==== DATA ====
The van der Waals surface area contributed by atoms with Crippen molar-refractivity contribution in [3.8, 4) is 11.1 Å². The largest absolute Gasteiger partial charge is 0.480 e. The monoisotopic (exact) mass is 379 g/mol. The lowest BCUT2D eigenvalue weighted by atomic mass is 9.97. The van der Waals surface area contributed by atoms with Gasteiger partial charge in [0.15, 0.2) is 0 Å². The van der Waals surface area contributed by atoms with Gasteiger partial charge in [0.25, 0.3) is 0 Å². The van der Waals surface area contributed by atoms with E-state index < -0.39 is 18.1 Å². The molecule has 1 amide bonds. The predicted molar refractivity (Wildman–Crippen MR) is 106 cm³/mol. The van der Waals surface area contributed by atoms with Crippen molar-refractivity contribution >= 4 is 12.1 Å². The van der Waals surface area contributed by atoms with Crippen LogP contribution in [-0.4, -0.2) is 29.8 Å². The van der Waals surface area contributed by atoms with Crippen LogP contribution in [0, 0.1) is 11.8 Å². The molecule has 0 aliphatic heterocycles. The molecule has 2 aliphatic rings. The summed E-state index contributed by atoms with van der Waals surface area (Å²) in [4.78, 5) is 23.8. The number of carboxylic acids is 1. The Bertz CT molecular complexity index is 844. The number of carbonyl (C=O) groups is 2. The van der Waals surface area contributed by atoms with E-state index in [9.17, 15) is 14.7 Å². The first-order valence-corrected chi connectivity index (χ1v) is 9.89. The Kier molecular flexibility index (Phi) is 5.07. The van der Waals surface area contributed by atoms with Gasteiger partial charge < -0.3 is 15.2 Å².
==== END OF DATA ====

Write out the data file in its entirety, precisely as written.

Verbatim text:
The van der Waals surface area contributed by atoms with Crippen molar-refractivity contribution in [3.8, 4) is 11.1 Å². The largest absolute Gasteiger partial charge is 0.480 e. The monoisotopic (exact) mass is 379 g/mol. The lowest BCUT2D eigenvalue weighted by atomic mass is 9.97. The van der Waals surface area contributed by atoms with Gasteiger partial charge in [0.15, 0.2) is 0 Å². The van der Waals surface area contributed by atoms with Gasteiger partial charge in [0.25, 0.3) is 0 Å². The van der Waals surface area contributed by atoms with E-state index < -0.39 is 18.1 Å². The molecule has 1 amide bonds. The predicted molar refractivity (Wildman–Crippen MR) is 106 cm³/mol. The van der Waals surface area contributed by atoms with Crippen molar-refractivity contribution >= 4 is 12.1 Å². The van der Waals surface area contributed by atoms with Crippen LogP contribution in [-0.4, -0.2) is 29.8 Å². The van der Waals surface area contributed by atoms with Crippen LogP contribution in [0, 0.1) is 11.8 Å². The molecule has 0 aliphatic heterocycles. The molecule has 2 aliphatic rings. The summed E-state index contributed by atoms with van der Waals surface area (Å²) in [4.78, 5) is 23.8. The number of carboxylic acids is 1. The Bertz CT molecular complexity index is 844. The number of carbonyl (C=O) groups is 2. The van der Waals surface area contributed by atoms with E-state index in [9.17, 15) is 14.7 Å². The first-order valence-corrected chi connectivity index (χ1v) is 9.89. The Kier molecular flexibility index (Phi) is 5.07. The van der Waals surface area contributed by atoms with Gasteiger partial charge < -0.3 is 15.2 Å².